It’s surprisingly similar to crafting a roadmap! When a product manager creates a roadmap, she assesses all of the knowledge available to her to decide where her company should invest resources next. She identifies focus areas, then works with engineers, designers, and others to address the focus area.

Yet another way to get involved is to dedicate your own time towards identified focus areas. There’s already lots of great research on priority areas and careers that you can take to create positive impact in the world.

Since product managers have both a wide breadth of general skills and a deep mastery of specific skills (which we call being T-shaped), we can be uniquely positioned to create exponential impact through our time and our knowledge. So, product managers are sometimes the best people to get involved in particular cause areas.

One other way you can create a positive impact in the world is to spread ideas to others. As a product manager, you’re a full-time storyteller! You share knowledge about customers to your engineers and to your designers, and you share knowledge about your product to your customers. 

When you spread the ideas that doing something is better than doing nothing, that giving back is important, and that giving back thoughtfully can be an impact multiplier, you’re empowering many others in your community to do more good in the world.

Product managers aren’t measured on their individual output. Rather, they’re measured on the output of all of the stakeholders they work with: engineers, designers, quality assurance, analysts, sales, marketing, customer success, legal & compliance, and more!

Similarly, effective altruists shouldn’t measure themselves on their sole individual contributions. Rather, they should measure themselves by the total positive impact that they’ve unlocked across all of the people they’ve influenced.


The world needs more love and care right now than ever before, and we’re the right people to make the world a better place for all.

As product managers, we’re uniquely positioned to unlock positive impact, not just in our day-to-day work, but also in our private lives. Whether we decide to donate money, to identify new problem areas, to invest our own time, or to spread ideas, all of these actions can create a significant positive impact in the world.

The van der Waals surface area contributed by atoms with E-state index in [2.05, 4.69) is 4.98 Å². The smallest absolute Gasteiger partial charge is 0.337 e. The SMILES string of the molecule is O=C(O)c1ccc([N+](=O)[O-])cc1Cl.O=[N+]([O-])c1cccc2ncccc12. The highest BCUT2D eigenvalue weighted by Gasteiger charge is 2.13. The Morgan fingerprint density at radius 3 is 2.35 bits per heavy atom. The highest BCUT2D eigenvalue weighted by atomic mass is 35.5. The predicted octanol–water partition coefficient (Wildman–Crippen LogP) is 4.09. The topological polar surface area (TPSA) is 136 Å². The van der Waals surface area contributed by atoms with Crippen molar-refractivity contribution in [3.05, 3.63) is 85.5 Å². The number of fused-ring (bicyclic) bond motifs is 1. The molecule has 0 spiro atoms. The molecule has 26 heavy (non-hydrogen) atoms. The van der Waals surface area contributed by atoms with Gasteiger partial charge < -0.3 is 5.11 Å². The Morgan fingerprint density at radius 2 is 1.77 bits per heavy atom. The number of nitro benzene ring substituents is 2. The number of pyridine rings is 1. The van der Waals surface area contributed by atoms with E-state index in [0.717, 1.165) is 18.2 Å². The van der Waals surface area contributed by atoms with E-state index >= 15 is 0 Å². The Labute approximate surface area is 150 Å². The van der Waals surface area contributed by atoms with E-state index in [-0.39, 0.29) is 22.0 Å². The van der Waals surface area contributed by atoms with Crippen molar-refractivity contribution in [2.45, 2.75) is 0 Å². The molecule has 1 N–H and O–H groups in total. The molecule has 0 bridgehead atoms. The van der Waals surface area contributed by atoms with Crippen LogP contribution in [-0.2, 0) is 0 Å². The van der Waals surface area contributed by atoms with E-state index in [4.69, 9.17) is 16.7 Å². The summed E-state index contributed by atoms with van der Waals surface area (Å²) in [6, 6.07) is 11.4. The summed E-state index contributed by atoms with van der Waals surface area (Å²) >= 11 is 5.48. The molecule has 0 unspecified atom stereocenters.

When we use the lens of effective altruism, we can unlock 10x or 100x more positive impact than we might be able to do otherwise. And, thankfully, the principles and methods of effective altruism are already familiar to product managers!

Additional resources

Want to learn more about effective altruism? Check out these resources:

  • 80,000 Hours: Learn how to use your career to do the most good that you can, and get access to interviews and podcasts on effective altruism
  • The Life You Can Save: This free ebook by Peter Singer discusses how to make a larger impact in the effective altruism movement, and paints a clear picture on how to alleviate extreme poverty in the developing world.
  • Effective Altruism Concepts: Learn what other effective altruists are focusing on tackling, such as career choices and high-impact careers, artificial intelligence, global health and global poverty, mental healthy and well-being, animal welfare and animal suffering, and creating social movements
  • The Centre for Effective Altruism: Find out about multiple effective altruism organizations and charity evaluators
  • Doing Good Better: This book by William MacAskill discusses how to drive more impact with your resources
  • The why and how of effective altruism: This TED talk by Peter Singer walks through multiple thought experiments to help you identify how you can create the most good you possibly can with your own life.

Also, consider joining a local effective altruism (EA) group! For example, if you’re in London, check out EA London. If you’re in Singapore, check out EA Singapore. To find out more, here’s a directory and map of local EA groups.


Have thoughts that you'd like to contribute around effective altruism and philanthropy? Chat with other product managers around the world in our PMHQ Community!